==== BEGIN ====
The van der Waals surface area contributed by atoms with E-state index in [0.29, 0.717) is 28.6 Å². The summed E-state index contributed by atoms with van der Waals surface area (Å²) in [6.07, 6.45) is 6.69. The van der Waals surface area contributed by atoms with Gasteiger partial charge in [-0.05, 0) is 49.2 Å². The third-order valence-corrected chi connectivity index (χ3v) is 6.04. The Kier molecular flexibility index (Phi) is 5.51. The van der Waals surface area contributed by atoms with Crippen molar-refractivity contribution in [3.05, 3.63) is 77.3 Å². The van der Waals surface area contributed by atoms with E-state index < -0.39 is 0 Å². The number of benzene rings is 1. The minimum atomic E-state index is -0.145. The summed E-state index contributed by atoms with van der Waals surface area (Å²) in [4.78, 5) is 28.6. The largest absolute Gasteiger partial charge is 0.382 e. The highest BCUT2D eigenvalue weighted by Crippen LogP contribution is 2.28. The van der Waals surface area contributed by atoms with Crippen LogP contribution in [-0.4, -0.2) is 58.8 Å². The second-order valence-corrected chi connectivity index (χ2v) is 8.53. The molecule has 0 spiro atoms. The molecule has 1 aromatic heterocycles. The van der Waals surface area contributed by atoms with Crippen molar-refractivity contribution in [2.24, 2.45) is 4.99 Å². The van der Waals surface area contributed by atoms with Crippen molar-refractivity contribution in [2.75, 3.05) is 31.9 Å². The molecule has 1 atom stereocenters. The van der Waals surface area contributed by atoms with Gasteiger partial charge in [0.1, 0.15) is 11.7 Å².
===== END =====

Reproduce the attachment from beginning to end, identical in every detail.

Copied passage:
The van der Waals surface area contributed by atoms with E-state index in [0.29, 0.717) is 28.6 Å². The summed E-state index contributed by atoms with van der Waals surface area (Å²) in [6.07, 6.45) is 6.69. The van der Waals surface area contributed by atoms with Gasteiger partial charge in [-0.05, 0) is 49.2 Å². The third-order valence-corrected chi connectivity index (χ3v) is 6.04. The Kier molecular flexibility index (Phi) is 5.51. The van der Waals surface area contributed by atoms with Crippen molar-refractivity contribution in [3.05, 3.63) is 77.3 Å². The van der Waals surface area contributed by atoms with E-state index < -0.39 is 0 Å². The number of benzene rings is 1. The minimum atomic E-state index is -0.145. The summed E-state index contributed by atoms with van der Waals surface area (Å²) in [4.78, 5) is 28.6. The largest absolute Gasteiger partial charge is 0.382 e. The highest BCUT2D eigenvalue weighted by Crippen LogP contribution is 2.28. The van der Waals surface area contributed by atoms with Crippen LogP contribution in [-0.4, -0.2) is 58.8 Å². The second-order valence-corrected chi connectivity index (χ2v) is 8.53. The molecule has 0 spiro atoms. The molecule has 1 aromatic heterocycles. The van der Waals surface area contributed by atoms with Crippen molar-refractivity contribution in [2.24, 2.45) is 4.99 Å². The van der Waals surface area contributed by atoms with Crippen molar-refractivity contribution in [2.75, 3.05) is 31.9 Å². The molecule has 1 atom stereocenters. The van der Waals surface area contributed by atoms with Gasteiger partial charge in [0.1, 0.15) is 11.7 Å².